World tourism surged in July, thanks to vaccination rollouts and reduced travel restrictions, but traveler numbers still fell far short of pre-pandemic levels, the U.N.'s tourism body said Monday, as AFP reported Some 54 million tourists crossed international borders in July, the highest figure since April 2020, in the early months of the coronavirus crisis, the World Tourism Organization said in a statement. That was up 58% from last July.
There was more COVID-19 antiviral news following Merck's (MRK) announcement Friday that its experimental oral COVID-19 treatment helped keep people out of the hospital and from dying. RedHill Biopharma (RDHL) said new data from a Phase 2/3 clinical study evaluating its experimental oral antiviral opaganib in severely ill, hospitalized COVID-19 patients found it reduced mortality by 62% when evaluating 251 of the 475 patients enrolled in the study.
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An FDA advisory committee will discuss the submissions made by Moderna (MRNA) and Johnson & Johnson (JNJ) seeking authorization for their COVID-19 vaccine boosters at a meeting scheduled for Oct. 14 and 15.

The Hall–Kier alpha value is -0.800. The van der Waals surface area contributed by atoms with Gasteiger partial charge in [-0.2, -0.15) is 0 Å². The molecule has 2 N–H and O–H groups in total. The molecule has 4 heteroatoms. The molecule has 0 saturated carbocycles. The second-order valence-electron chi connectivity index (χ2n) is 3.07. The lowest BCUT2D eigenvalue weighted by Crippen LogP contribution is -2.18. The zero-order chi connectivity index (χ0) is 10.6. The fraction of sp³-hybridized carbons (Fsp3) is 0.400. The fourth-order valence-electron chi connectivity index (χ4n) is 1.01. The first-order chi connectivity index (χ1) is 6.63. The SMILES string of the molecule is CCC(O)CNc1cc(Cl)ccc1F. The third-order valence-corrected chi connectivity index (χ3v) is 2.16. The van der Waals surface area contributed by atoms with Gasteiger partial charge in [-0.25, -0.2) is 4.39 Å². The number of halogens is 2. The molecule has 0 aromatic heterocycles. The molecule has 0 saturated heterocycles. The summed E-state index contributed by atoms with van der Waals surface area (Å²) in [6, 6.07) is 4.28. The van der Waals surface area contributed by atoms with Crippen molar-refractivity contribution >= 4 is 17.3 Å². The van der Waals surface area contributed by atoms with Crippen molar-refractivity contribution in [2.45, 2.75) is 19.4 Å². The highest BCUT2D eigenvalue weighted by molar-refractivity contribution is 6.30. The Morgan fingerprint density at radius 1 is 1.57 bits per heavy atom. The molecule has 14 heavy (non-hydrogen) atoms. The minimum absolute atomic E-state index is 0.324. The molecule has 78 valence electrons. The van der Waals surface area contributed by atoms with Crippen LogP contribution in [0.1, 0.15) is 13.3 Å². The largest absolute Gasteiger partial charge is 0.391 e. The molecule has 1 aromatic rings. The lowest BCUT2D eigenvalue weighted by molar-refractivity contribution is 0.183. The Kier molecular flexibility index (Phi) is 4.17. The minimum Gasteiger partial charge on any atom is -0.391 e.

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The global tally for the coronavirus-borne illness climbed above 235 million on Monday, while the death toll rose above 4.8 million, according to data aggregated by Johns Hopkins University.
The U.S. continues to lead the world with a total of nearly 43.7 million cases and 701,377 deaths.
India is second by cases after the U.S. at 33.8 million and has suffered 448,997 deaths. Brazil has the second highest death toll at 597,948 and 21.5 million cases.
In Europe, Russia has the most reported fatalities at 207,056, followed by the U.K. at 137,338.
China, where the virus was first discovered late in 2019, has had 108,560 confirmed cases and 4,809 deaths, according to its official numbers, which are widely held to be massively underreported.
(END) Dow Jones Newswires
October 05, 2021 06:59 ET (10:59 GMT)